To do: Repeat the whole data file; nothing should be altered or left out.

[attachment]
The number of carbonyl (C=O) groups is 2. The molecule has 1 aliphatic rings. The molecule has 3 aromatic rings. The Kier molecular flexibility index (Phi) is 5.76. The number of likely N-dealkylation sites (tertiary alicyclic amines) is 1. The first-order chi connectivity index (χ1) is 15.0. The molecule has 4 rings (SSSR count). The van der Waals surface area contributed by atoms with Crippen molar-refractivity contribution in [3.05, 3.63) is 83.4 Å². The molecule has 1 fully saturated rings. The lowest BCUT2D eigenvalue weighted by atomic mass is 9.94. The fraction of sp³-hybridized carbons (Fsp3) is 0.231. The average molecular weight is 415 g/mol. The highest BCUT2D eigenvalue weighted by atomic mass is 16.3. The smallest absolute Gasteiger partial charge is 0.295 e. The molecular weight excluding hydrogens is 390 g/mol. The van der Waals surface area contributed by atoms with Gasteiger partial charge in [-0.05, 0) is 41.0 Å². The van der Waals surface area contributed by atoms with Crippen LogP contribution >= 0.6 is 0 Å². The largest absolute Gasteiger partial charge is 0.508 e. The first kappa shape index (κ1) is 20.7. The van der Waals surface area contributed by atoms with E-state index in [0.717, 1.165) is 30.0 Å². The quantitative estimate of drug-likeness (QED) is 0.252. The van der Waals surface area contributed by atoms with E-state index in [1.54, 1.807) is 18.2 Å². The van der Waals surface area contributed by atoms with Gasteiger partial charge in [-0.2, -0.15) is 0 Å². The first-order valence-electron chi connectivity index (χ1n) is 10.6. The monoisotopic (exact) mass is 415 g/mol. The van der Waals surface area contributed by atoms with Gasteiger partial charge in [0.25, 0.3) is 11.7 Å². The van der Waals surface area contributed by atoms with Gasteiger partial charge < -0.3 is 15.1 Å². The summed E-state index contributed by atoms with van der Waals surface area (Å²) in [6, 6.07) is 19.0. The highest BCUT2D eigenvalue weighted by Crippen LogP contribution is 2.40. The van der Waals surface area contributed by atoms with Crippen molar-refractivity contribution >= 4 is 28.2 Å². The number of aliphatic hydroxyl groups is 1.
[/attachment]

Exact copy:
The number of carbonyl (C=O) groups is 2. The molecule has 1 aliphatic rings. The molecule has 3 aromatic rings. The Kier molecular flexibility index (Phi) is 5.76. The number of likely N-dealkylation sites (tertiary alicyclic amines) is 1. The first-order chi connectivity index (χ1) is 15.0. The molecule has 4 rings (SSSR count). The van der Waals surface area contributed by atoms with Crippen molar-refractivity contribution in [3.05, 3.63) is 83.4 Å². The molecule has 1 fully saturated rings. The lowest BCUT2D eigenvalue weighted by atomic mass is 9.94. The fraction of sp³-hybridized carbons (Fsp3) is 0.231. The average molecular weight is 415 g/mol. The highest BCUT2D eigenvalue weighted by atomic mass is 16.3. The smallest absolute Gasteiger partial charge is 0.295 e. The molecular weight excluding hydrogens is 390 g/mol. The van der Waals surface area contributed by atoms with Gasteiger partial charge in [-0.05, 0) is 41.0 Å². The van der Waals surface area contributed by atoms with Crippen LogP contribution >= 0.6 is 0 Å². The largest absolute Gasteiger partial charge is 0.508 e. The first kappa shape index (κ1) is 20.7. The van der Waals surface area contributed by atoms with E-state index in [0.717, 1.165) is 30.0 Å². The quantitative estimate of drug-likeness (QED) is 0.252. The van der Waals surface area contributed by atoms with E-state index in [1.54, 1.807) is 18.2 Å². The van der Waals surface area contributed by atoms with Gasteiger partial charge in [-0.2, -0.15) is 0 Å². The first-order valence-electron chi connectivity index (χ1n) is 10.6. The monoisotopic (exact) mass is 415 g/mol. The van der Waals surface area contributed by atoms with Gasteiger partial charge in [0.25, 0.3) is 11.7 Å². The van der Waals surface area contributed by atoms with Gasteiger partial charge < -0.3 is 15.1 Å². The summed E-state index contributed by atoms with van der Waals surface area (Å²) in [6, 6.07) is 19.0. The highest BCUT2D eigenvalue weighted by Crippen LogP contribution is 2.40. The van der Waals surface area contributed by atoms with Crippen molar-refractivity contribution >= 4 is 28.2 Å². The number of aliphatic hydroxyl groups is 1.